A recent global survey by Microsoft and Marsh found that enterprise leaders rank cybersecurity a top-five concern, yet only 1 in 5 are highly confident their company can manage and respond to a cyber-event.
CISOs, let’s consider that for a moment: You’re a valued member of the C-suite, with visibility and reporting to the board of directors level. You have an ever-expanding budget for the best talent and tools money can buy. And you have demonstrated success in evolving your enterprise’s risk management maturity. But your CEO still thinks you can’t manage your next major cybersecurity threat.
It’s possible she’s right. You and your fellow CISOs worry publicly that a breach is not if, but when. Your security teams are struggling to analyze and prioritize a never-ending cascade of security alerts. And all industry pundits say that cybersecurity is going nuclear soon with the weaponization of AI.
It’s clear you’re going to need a different approach to navigate 2018 and beyond. So, let’s talk strategy for elevating your cybersecurity response—and winning the C-suite’s confidence.
- Implement a cyber risk framework: If you haven’t implemented a cyber-risk framework yet, run, don’t walk, to do so. It is critical to being able to achieve the holistic view of cyber-risk your enterprise is going to need in the coming months and years. Risk needs to be managed at an enterprise level—across businesses, geographies, platforms, regulations and product lines. And that needs to happen now.
- Gain situational awareness of cyber-risk: Platforms such as security information and event management (SIEM) and user and entity behavior analytics (UEBA) are great, but they don’t provide you with the total picture of cyber-risk you need. Recent Gartner reports have highlighted the need for integrated risk response, with “one platform to rule them”—security orchestration, automation and response (SOAR) platforms that orchestrate technologies, automate critical processes, provide end-to-end incident management and deliver dashboards and reporting. You need command and control over cyber-risk, not point-by-point response. SOAR platforms can help get you there.
- Speak the same language: CISOs and their teams have great platforms: SIEM, UEBA, SOAR, CARTA … the list goes on and on. We love acronyms and we love features. We read the latest Gartner and reports and we know how to cross-compare solutions in mind-glazing detail.
There’s a problem, however. Business leaders aren’t particularly interested in cyber-risk management tools and probably don’t understand them. What they do want to know are the answers to questions such as these:
- Is the business getting more secure with new investments?
- How will new business models affect the enterprise risk posture?
- What can we do right now to protect our company against an information security breach that could cripple our business?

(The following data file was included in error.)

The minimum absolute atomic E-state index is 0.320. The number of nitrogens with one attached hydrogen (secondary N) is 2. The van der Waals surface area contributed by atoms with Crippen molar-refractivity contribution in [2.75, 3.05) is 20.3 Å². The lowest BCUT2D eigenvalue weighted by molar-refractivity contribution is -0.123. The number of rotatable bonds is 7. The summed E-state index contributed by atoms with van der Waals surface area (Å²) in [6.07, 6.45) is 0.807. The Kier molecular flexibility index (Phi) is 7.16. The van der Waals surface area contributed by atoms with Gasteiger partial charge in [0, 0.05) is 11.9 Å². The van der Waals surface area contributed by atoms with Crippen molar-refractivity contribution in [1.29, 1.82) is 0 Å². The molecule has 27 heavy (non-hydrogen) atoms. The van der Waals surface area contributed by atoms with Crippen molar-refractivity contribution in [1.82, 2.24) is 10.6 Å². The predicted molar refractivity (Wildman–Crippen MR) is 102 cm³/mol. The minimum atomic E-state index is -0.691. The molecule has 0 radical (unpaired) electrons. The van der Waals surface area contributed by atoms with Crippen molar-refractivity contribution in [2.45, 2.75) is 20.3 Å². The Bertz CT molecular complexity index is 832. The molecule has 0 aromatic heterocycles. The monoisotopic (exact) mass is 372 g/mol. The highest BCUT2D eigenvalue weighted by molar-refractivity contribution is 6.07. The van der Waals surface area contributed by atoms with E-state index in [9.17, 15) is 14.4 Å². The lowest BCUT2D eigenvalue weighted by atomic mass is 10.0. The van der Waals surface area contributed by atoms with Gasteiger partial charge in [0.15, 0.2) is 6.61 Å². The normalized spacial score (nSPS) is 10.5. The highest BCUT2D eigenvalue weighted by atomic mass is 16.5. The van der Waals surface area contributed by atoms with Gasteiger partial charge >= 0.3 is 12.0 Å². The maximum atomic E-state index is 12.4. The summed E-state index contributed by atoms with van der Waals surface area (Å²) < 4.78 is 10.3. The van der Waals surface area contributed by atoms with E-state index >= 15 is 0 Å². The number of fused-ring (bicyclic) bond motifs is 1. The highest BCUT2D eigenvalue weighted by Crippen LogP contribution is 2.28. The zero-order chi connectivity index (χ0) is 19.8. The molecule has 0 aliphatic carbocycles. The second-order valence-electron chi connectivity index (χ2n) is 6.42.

Sure, you can pull metrics and show them processes that have been improved, malware that has been detected and categorized and threats that have been repelled.
But is that that really the language of the business? Is that really what they care about? Speak to your fellow C-level leaders and line-of-business heads in the common currency of finance.
When you implement a SOAR-type platform you can simplify metrics to the one that really matters—a risk score that is tied to financial exposure.
Imagine talking to your fellow C-level leaders and calmly laying out cyber-risk investments as a book of business opportunities. Show your business partners the cybersecurity risks and threats that cost millions of dollars if not addressed and work together to prioritize them. A risk score with a price tag will surely get the C-suite’s attention and align your interests in solving issues that could hurt your business.
Let’s take a simplified example. Together, you analyze risks and realize:
- Compliance issues: Your enterprise faces low-level risks, except for GDPR which has a compliance index of 2 and a financial exposure of $100,000.
- Data centers: You’re running aging data centers that pose end-of-life issues and could create performance issues with a major business platform. Your risk score is 2 and your financial exposure is $75,000.
- Threat pattern: Your analysts just detected a new malware pattern. It normally wouldn’t be cause for alarm, but your risk level just shot from 3 to 4 and your financial exposure now exceeds $350,000.
- Insider abuse: A small team offsite is exhibiting unusual behavior, accessing and downloading valuable IP that is core to an upcoming M&A. Your risk score is 5 and your financial exposure exceeds $100 million.
In our example, every one of our four risks is critical, but the latter two require immediate action. While security teams are good at tackling new threats, you might not realize the loss of valuable IP until it’s gone. And that threat can be every bit as important as a malware attack—or more.
Uber recently settled a lawsuit with Waymo for $245 million over accusations its star hire and former Waymo employee Anthony Levandowski downloaded 14,000 confidential files and brought the stolen files and trade secrets to his new job. With a near-real-time risk score and financial exposure, Waymo could have prevented that leak from ever happening. What would Waymo have given to keep its trade secrets private? What would you?
Risk is everyone’s business, but being able to speak in language the business can understand is yours. If other C-suite members are spending more time interpreting risk data and insights, and less time collaborating and strategizing, they and their boards of directors’ confidence levels surrounding cyber-risk posture will always be moderate at best. There’s no room for skepticism in this constantly evolving cybersecurity risk landscape. Eliminating it in the board room now needs to be at the top of the CISOs to-do list.